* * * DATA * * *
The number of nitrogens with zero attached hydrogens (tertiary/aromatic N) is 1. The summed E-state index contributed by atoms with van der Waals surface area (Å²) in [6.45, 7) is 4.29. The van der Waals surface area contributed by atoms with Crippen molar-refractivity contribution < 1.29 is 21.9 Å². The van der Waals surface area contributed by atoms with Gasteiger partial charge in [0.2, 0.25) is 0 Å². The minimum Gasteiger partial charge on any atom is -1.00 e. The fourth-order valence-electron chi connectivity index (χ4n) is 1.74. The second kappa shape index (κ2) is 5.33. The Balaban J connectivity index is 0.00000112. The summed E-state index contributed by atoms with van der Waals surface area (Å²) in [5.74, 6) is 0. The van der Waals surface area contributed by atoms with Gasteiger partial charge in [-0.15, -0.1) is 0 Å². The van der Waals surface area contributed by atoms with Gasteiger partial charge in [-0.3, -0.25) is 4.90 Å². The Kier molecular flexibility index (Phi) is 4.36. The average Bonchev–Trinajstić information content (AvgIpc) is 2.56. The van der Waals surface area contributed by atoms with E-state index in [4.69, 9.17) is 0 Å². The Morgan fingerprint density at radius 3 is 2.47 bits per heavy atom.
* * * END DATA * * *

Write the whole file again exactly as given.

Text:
The number of nitrogens with zero attached hydrogens (tertiary/aromatic N) is 1. The summed E-state index contributed by atoms with van der Waals surface area (Å²) in [6.45, 7) is 4.29. The van der Waals surface area contributed by atoms with Crippen molar-refractivity contribution < 1.29 is 21.9 Å². The van der Waals surface area contributed by atoms with Gasteiger partial charge in [0.2, 0.25) is 0 Å². The minimum Gasteiger partial charge on any atom is -1.00 e. The fourth-order valence-electron chi connectivity index (χ4n) is 1.74. The second kappa shape index (κ2) is 5.33. The Balaban J connectivity index is 0.00000112. The summed E-state index contributed by atoms with van der Waals surface area (Å²) in [5.74, 6) is 0. The van der Waals surface area contributed by atoms with Gasteiger partial charge in [-0.15, -0.1) is 0 Å². The van der Waals surface area contributed by atoms with Gasteiger partial charge in [-0.3, -0.25) is 4.90 Å². The Kier molecular flexibility index (Phi) is 4.36. The average Bonchev–Trinajstić information content (AvgIpc) is 2.56. The van der Waals surface area contributed by atoms with E-state index in [4.69, 9.17) is 0 Å². The Morgan fingerprint density at radius 3 is 2.47 bits per heavy atom.